The problem is that if you have no or minimal income, it is difficult if not impossible to be able to afford a rental property. Anglicare complete an annual rental Affordability Snapshot across Australia and depressingly
Out of 45,992 listings, we found just eight rentals (0 percent) that were affordable for a single person on the JobSeeker payment. There was one listing (0 percent) in a share house that was affordable for a young person on Youth Allowance anywhere in the country. The most generous income support payment is the Age Pension. Yet for a couple living on the Age Pension, just 1.4 percent of rentals were affordable. Finding an affordable rental is even harder for single aged pensioners, with 0.1 percent of listings left to compete for. Many are rooms in share houses that might not be appropriate for an older person.
Working people are hardly better off. A single person working full-time on the minimum wage will find that 1.6 percent of rentals are affordable. Of all the households featured in this Snapshot, families with two parents each earning a minimum wage stand the best chance of finding an affordable home. Even they will only be able to afford 15.3 percent of the rentals we surveyed.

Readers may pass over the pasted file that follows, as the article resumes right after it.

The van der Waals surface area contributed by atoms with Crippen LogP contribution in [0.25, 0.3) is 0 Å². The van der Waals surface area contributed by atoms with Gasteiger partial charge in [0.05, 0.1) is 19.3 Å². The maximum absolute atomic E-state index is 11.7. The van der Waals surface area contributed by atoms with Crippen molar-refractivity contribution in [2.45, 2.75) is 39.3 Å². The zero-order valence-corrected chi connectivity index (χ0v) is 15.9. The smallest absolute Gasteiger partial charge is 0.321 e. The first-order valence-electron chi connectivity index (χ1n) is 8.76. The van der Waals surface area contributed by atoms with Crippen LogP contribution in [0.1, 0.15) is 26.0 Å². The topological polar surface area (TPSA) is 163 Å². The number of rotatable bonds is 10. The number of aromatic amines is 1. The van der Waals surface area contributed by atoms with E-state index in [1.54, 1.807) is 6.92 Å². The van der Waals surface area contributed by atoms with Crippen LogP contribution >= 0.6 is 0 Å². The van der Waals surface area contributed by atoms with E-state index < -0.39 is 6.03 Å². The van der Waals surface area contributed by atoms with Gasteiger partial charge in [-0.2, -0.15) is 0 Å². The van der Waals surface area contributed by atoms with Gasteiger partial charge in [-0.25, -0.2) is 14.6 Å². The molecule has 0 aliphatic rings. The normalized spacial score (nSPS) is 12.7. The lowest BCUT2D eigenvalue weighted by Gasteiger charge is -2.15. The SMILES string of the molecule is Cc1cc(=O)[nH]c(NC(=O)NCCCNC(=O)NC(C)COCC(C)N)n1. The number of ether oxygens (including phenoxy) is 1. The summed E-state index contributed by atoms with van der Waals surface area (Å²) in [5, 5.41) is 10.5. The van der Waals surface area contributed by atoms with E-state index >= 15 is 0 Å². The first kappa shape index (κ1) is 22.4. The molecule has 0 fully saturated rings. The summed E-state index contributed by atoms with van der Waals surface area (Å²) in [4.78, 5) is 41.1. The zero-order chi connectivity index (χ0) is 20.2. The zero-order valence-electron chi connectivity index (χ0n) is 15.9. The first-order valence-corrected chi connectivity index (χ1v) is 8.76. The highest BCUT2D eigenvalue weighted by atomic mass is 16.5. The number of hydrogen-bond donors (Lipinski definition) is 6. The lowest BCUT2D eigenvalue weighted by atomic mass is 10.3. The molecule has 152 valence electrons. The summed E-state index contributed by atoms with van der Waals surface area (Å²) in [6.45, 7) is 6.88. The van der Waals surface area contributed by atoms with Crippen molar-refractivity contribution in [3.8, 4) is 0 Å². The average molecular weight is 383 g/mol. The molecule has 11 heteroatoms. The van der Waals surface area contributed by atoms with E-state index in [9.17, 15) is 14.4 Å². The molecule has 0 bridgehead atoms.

For better or worse, while the federal government has a seat at the table when interest rates and investment strategies are being discussed, social housing is a primary responsibility for state governments. There seems to be little interest in working across the three levels of government to produce any sort of solution, let alone an acceptable one where there is very few if anyone that doesn’t have a suitable roof over their head tonight or any other night.
This month Queensland is convening a forum to discuss how to build the 10,000 additional social homes that are claimed to be needed in the state. The next problem will be getting the materials for the homes as well as overcoming the negative perception of social housing in areas where there is a demand, but no supply.
It’s all very well to continue to expect that property prices will continue to rise far in excess of personal incomes and it’s nice to know that the decision you made to buy some years ago has paid off. However, for those that don’t have a property, the future is looking increasingly dire.
While housing summits and intentions to build 10,000 homes are worthwhile, the Albanese Government could do more in lifting the rental assistance component of various social security payments to a meaningful level so that people can afford to put a roof over their heads and stay there for a reasonable period. All levels of government do also have the right and ability to ‘encourage’ landlords not to choose to either leave their investment properties vacant or only available for short term rentals through strategic taxation levies and so on. Superannuation funds can choose to invest into social housing providers such as BHC rather than fossil fuel or gambling companies.
After all, if a person has a guarantee of a roof over their head for the foreseeable future, they can put some effort into finding appropriate healthcare, employment and social services so they can contribute on a meaningful level to society. A society that looks after those that are less well-off is a society that looks after everyone.
What do you think?
This article was originally published on The Political Sword